In the heart of the Amazon rain forest stands an impressive new Assembly Hall of Jehovah’s Witnesses. Most of the 52-hectare (128 a.) property, located north of the city of Manaus, Brazil, is covered by native forest. Colorful macaws, toucans, and other birds screech from the tops of cupuaçu, majestic Brazil nut, and angelim pedra trees. Why build an Assembly Hall here?
The city of Manaus—located 1,450 kilometers (900 mi) from the mouth of the Amazon River—has a population of almost two million. The new hall will serve some 7,000 Witnesses from Manaus and surrounding towns, including settlements along the Amazon and its tributaries. The farthest town, São Gabriel da Cachoeira, is located more than 800 kilometers (500 mi) west of Manaus. To attend an assembly or a convention at the Assembly Hall, some Witnesses travel by boat for three days!
Building the Assembly Hall in the middle of the Amazon region was a formidable task. It involved shipping some 13 containers with building materials from the harbor in Santos, São Paulo; along the coast of Brazil; and then up the Amazon River to reach the construction site.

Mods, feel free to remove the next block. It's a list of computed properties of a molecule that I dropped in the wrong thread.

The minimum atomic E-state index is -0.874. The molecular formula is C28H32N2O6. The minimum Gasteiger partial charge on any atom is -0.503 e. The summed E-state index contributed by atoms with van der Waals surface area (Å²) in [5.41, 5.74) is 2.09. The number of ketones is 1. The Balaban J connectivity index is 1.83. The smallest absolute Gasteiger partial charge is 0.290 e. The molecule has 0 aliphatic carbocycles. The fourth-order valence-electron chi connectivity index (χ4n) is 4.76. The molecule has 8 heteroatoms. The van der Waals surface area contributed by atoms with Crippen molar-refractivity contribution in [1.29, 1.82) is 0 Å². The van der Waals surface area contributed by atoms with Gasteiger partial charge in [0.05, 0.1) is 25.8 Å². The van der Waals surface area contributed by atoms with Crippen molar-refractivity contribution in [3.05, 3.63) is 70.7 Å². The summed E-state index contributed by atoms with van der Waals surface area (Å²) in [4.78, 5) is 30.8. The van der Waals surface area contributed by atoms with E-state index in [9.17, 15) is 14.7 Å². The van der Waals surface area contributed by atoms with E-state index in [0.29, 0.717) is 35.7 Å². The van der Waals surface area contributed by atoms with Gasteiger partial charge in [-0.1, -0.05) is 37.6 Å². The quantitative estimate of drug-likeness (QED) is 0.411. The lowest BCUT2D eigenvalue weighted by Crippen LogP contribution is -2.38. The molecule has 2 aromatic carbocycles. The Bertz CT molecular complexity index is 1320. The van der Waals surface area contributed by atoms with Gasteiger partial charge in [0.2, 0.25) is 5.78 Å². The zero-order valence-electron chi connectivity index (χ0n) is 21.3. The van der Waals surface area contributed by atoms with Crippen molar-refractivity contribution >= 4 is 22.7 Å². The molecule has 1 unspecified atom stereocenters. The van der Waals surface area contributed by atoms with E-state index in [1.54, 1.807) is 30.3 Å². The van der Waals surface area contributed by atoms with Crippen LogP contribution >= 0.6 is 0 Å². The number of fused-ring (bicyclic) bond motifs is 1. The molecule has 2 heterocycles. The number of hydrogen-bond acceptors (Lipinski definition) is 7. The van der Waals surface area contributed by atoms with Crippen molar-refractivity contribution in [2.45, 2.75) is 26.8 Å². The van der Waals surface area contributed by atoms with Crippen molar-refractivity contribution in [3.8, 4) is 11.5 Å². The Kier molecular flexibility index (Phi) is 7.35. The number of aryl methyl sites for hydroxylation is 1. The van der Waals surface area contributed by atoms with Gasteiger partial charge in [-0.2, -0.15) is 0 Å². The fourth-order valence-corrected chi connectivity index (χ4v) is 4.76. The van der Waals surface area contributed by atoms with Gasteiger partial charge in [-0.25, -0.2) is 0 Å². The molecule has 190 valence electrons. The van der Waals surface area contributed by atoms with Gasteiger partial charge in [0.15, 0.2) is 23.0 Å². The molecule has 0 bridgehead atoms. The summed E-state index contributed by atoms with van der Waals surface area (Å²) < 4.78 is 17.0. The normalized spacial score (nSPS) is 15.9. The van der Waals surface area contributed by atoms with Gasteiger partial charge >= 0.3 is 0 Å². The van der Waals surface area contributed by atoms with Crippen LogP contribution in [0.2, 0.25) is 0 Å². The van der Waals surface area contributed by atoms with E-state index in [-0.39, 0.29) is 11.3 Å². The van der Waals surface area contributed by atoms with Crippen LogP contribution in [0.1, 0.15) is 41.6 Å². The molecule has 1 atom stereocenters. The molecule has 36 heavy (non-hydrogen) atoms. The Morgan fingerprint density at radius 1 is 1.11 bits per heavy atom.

The new hall is the 27th Assembly Hall built in Brazil, and 1,956 people attended the dedication program on Sunday, May 4, 2014. Many were thrilled because this was their first time attending a meeting at an Assembly Hall.
The audience was able not only to hear the speaker but also to see him. This was a welcome change from the past, when assemblies and conventions were held at public places where many could not see the platform, not to mention the speaker. One Witness said, “I have attended conventions for many years, but I was never able to see a Bible drama; I could only hear it.” Now everyone can see the stage.
Each year, we meet together for three special events. How can you benefit from these gatherings?
Why are our places of worship called Kingdom Halls? Learn more about how these modest structures help our congregations.